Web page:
Blues and Soul Music Magazine

Issue 1101

Welcome To B&S



Queen Emily: Queen Bee

Queen Emily Photo - Tom Sheehan
Queen Emily Photo - Tom Sheehan Queen Emily Photo - Tom Sheehan Queen Emily Photo - Tom Sheehan Queen Emily Photo - Tom Sheehan

Having delivered her first solo performance at the tender age of five at her aunt’s church, Houston, Texas-born-and-raised Emily David - aka Queen Emily - finally came to belated national prominence after entering the 2008 auditions for top-rated TV talent show ‘America’s Got Talent’. All of which - following her making it to the final and ending up fifth - has ultimately resulted in this month’s release of her eagerly-anticipated self-titled debut album.

Released on veteran Jackson, Mississippi-based independent Malaco Records (home to the likes of Bobby Bland plus the now-sadly-deceased Johnnie Taylor and Z.Z. Hill, and today widely referred to as “The Last Soul Company”), ‘Queen Emily’ finds a now-40-something Ms. David recording a mix of new compositions (like the pounding ‘Keep Gettin’ Up’) alongside covers of such old skool soul gems as Bill Withers’ funky ‘Use Me’; Dorothy Moore’s poignant ‘Angel In Your Arms’; and Johnnie Taylor’s emotive ‘Still Crazy’ - all overseen A&R/production-wise by Malaco’s Tommy Couch, Jr. and Seventies Stax legend Frederick Knight.

Indeed, with Emily’s powerfully smouldering, downhome “soul woman” vocals having already been compared to Seventies Southern soul sirens like Dorothy Moore and Denise LaSalle, the album (released first in the UK) represents a fitting flagship release for Malaco’s current 40 Years Of Hits Anniversary - with its instrumentation coming courtesy of the legendary Muscle Shoals Rhythm Section. A collection of soul, R&B and country musicians based in Muscle Shoals, Alabama, whose line-up (including such “name” players as keyboardist Clayton Ivey; guitarist Jimmy Johnson; and drummer James Robertson) has over the years impressively played with such bona fide icons as Aretha Franklin, The Rolling Stones and Wilson Pickett.

All of which leads to ‘Blues & Soul’ Assistant Editor Pete Lewis hooking up with a spirited and bubbly Queen Emily. Who enthusiastically discusses her aforementioned new album; her time on ‘America’s Got Talent’; plus how her now-thriving singing career was put on hold for years while she took time out to raise two daughters as a single mother.

PETE: What primarily did you want to achieve with your debut album ‘Queen Emily’?

EMILY: “Well, I knew that there weren’t too many people today singing this type of Southern soul that goes way back to the Seventies and Sixties. So I basically wanted to let people know that there ARE still some great soul singers out there and that they shouldn’t forget about this type of music. Because this is exactly the kinda music I grew UP with! You know, I remember running through the apartment with my mom sitting there with her friends, listening to Aretha Franklin, Bobby Bland, Z.Z. Hill… So yeah, the fact that that music is now coming out again, and that I’m the one that’s gonna have a lot to do with it bringing it back to the forefront, is a great FEELING! I mean, I recently did the Jools Holland show in London, where there were a lotta young people in the audience. And the fact they all thoroughly enjoyed what I was singing made me realise I’m definitely doing something right!”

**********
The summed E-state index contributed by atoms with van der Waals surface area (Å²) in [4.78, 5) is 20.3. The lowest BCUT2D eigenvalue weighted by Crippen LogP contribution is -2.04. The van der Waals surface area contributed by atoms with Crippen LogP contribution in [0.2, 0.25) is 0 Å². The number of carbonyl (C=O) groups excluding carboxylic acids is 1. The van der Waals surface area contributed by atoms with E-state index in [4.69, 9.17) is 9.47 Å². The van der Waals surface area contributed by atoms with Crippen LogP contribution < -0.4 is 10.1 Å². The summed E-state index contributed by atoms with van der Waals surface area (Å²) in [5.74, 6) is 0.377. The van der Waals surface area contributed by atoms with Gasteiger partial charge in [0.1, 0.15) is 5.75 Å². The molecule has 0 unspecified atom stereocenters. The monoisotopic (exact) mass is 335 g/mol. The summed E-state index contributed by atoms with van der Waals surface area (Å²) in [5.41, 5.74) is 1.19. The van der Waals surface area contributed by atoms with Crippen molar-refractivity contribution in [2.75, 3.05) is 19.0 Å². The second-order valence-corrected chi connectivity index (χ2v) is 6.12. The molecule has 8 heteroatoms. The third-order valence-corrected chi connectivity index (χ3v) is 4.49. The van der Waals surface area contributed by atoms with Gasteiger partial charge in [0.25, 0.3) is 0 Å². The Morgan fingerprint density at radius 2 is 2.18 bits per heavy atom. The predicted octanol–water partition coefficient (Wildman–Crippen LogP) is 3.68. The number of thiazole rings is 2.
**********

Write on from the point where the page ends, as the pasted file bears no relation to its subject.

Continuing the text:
PETE: The players on your album include the legendary Muscle Shoals Rhythm Section - who in the past have played with the likes of Aretha Franklin, The Rolling Stones, Wilson Pickett…

EMILY: “Well, the whole experience for me - in terms of being able to have these guys play behind me - was just PHENOMENAL! I mean, the fact that they’ve played for Aretha Franklin and other greats like Dorothy Moore was just a great FEELING! You know, the moment Malaco decided to call these gentlemen in was the moment I knew that this project was very special! Like when I first went in the studio and opened my mouth, Clayton Ivey - the keyboardist - was like ‘Wow! We have somebody in here that we don’t have to tune up! You have RAW TALENT!’.. You know, from the off he RECOGNISED that! And, though the fact that we were going through the songs so fast at first made me wonder if he was being impatient and just wanting to get it over with, what I later realised is that it was because he had CONFIDENCE in me and knew that I could do the project! It was like he was saying ‘We’re not gonna waste any time! This lady is great! Let’s just get TO it!’… And I really respected him for that.”

PETE: Equally interesting is the fact the album’s A&R/producers are Malaco Records’ Tommy Couch, Jr. and Seventies Stax legend Frederick Knight…

EMILY: “Yeah, the fact that Tommy Couch specifically mentioned that I was very, very easy to work with was important to me. Because a lot of times in the studio I was tired. I was under a lotta pressure, because I was having to leave the studio and go straight to Vegas to join a show. And so we basically just did what we had to do. Then Frederick Knight also had the same attitude. You know, he was just a great guy - though we did record his songs a little differently, in that I had to sing the lines in exactly the way he told me to. So we’d do it like word-for-word, line-for-line; then we’d stop, and he’d be like ‘Can you sing this line right here like that?’... Which was very difficult for me. Because he was very firm and he didn’t play in the studio at ALL! He just got right down to business! But in the end I learnt a lot FROM him, and his songs came out sounding great... And fact that I was standing there with the man that wrote (1979 worldwide disco smash) ‘Ring My Bell’ - a song I grew up with and that I’d been singing all my life - and he was writing songs for ME, was just a wonderful feeling!”

PETE: So let’s talk about your early background is the projects of Houston, Texas…